Viewing the evidence favorably to the verdict, it easily establishes that one purpose of the travel was sexual activity. The record is replete with sexually charged conversations between J.B. and Goodwin. Goodwin admitted he intended to be in a relationship with J.B., including sex. J.B. testified that the plan when she arrived in Texas was to eat dinner, then engage in sexual intercourse. This evidence is sufficient to support the potential charge of sexual relations with a minor under North Dakota law. (That this crime could legally be charged under North Dakota law is discussed in subpart C.)
The remaining two charges, however, relate to allegations that a purpose of the trip was for J.B. and Goodwin to make pornographic videos. Even in the light most favorable to the verdict, only three pieces of evidence support this claim: Goodwin's statement to J.B. that he was looking at pornography and thinking about her; one comment from J.B. that she could not wait to “make [her] first porn”; and J.B.'s answer during cross-examination that if she went to Texas they “possibly” would have “eventually” created pornography.4 This evidence does not establish that creating pornography was a purpose of the trip. At most, it illustrates that pornography was “merely incidental” to the transportation. See Hoffman, 626 F.3d at 996.
Submitting to the jury the charge based on potential pornography crimes was improper. Nevertheless, the potential charge of sexual conduct with a minor was an appropriate theory. This court will “uphold the jury's verdict[ ] if the evidence is sufficient to support the defendant['s] conviction[ ] under any one of the alternative theories.” United States v. Papakee, 573 F.3d 569, 574 (8th Cir.2009).
Goodwin's conviction is valid only if there is sufficient evidence that he acted “with intent that the individual engage in prostitution, or in any sexual activity for which any person can be charged with a criminal offense.” 18 U.S.C. § 2423(a) (emphasis added). The North Dakota statute states:
An adult who solicits with the intent to engage in a sexual act with a minor under age fifteen or engages in or causes another to engage in a sexual act when the adult is at least twenty-two years of age and the victim is a minor fifteen years of age or older, is guilty of a class C felony.
N.D. Cent.Code § 12.1–20–05(2). A “minor” in North Dakota is any person under 18 years of age. Id. § 14–10–01. Therefore, it is illegal for someone over the age of 22 (Goodwin is 48) to engage in a sexual act with someone under the age of 18. In Texas, however, the legal age of consent is 17. Tex. Penal Code Ann. § 22.011(c).
Goodwin argues that because the conduct would have been legal in Texas, he could not have been charged with a criminal offense. A North Dakota criminal-jurisdiction statute provides otherwise:
Any person who commits one or more of the following acts is liable to prosecution under the laws of this state:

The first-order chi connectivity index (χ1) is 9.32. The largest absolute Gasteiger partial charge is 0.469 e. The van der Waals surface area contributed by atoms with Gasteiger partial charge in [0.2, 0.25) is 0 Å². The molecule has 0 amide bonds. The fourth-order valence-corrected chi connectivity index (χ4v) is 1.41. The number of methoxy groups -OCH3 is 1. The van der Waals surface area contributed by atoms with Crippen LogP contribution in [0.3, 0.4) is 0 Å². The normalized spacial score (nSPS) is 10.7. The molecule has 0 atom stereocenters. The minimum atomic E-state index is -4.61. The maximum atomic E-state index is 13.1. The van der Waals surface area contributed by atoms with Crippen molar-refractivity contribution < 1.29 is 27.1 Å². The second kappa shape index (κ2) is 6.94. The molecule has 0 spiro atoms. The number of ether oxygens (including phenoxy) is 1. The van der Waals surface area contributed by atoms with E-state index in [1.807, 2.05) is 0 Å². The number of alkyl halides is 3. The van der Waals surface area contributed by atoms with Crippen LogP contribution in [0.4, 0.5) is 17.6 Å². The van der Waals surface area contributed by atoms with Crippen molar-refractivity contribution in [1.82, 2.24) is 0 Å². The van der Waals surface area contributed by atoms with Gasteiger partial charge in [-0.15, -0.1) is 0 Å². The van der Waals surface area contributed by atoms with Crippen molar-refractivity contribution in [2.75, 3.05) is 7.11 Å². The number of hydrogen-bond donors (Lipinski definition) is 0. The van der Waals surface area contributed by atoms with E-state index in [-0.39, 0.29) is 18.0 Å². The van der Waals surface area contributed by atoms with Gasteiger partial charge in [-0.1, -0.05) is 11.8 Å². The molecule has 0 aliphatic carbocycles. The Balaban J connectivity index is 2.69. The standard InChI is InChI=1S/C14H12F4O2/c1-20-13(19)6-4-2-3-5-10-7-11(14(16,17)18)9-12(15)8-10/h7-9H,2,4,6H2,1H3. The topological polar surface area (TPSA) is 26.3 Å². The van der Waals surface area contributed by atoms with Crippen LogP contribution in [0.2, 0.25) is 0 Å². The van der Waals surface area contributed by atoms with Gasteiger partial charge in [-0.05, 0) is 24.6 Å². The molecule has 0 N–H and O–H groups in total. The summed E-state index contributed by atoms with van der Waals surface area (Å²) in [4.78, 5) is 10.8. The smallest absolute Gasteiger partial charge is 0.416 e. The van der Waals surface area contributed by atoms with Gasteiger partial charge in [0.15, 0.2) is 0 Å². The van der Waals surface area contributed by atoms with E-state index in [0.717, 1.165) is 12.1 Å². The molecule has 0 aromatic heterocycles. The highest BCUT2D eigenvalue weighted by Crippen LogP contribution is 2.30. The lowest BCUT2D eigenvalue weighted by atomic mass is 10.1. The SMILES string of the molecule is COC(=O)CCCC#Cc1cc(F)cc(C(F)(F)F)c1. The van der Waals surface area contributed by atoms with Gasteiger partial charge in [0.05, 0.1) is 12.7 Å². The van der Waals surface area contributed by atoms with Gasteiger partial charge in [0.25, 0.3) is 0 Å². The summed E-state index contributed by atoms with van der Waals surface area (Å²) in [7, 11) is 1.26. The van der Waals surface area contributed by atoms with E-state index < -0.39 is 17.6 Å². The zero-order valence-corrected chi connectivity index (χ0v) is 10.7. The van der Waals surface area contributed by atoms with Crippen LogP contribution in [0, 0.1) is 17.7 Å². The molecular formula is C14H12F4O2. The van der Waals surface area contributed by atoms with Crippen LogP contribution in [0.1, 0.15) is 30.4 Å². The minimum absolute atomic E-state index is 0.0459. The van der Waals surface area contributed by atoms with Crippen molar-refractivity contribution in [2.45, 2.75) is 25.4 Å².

1. Commission of a robbery or theft outside this state and bringing the stolen property into this state.
2. Soliciting, while outside this state, criminal action within this state.
3. Soliciting, while outside this state, sexual contact with a person believed to be a minor who at the time of the solicitation is located in this state.
4. Commission of kidnapping or felonious restraint when the victim is brought into this state.
N.D. Cent.Code § 29–03–01.1 (emphasis added). Because Goodwin solicited sexual conduct with a minor located in North Dakota, he is “liable to prosecution under the laws” of North Dakota, including its proscription of sexual contact with a person under 18.
Goodwin asserts that this court previously foreclosed the possibility of a defendant being prosecuted for consensual, legal sexual conduct that is illegal in another state. See United States v. Patten, 397 F.3d 1100, 1103 (8th Cir.2005) (“To take an obvious example, Patten would not have violated § 2422(b) if his interstate communications had explicitly urged ‘Sarah’ to come to Minnesota to engage in lawful sexual activity with him, even though ‘Sarah’ received those communications in North Dakota. The statute only prohibits persuading a minor to engage in illegal sexual activity.”). In 2007, however, after Patten, North Dakota added subsection 3 to the above criminal-jurisdiction statute—the very provision applicable in this case. 2007 N.D. Laws ch. 125; see also United States v. Tello, 600 F.3d 1161, 1166 n. 4 (9th Cir.2010) (“In 2007, after the Patten decision, North Dakota amended its extraterritorial-jurisdiction statute to include out-of-state solicitation for sexual contact of a minor who is located within the state.”).
Had the plan come to fruition, Goodwin could have been charged under North Dakota law. The district court properly denied his Rule 29 motion as to that theory.
Goodwin attacks the jury instructions. The district court instructed on all three separate theories. They were listed on the same instruction page, titled “Types of Sexual Activity for Which a Person Can Be Charged with a Criminal Offense.”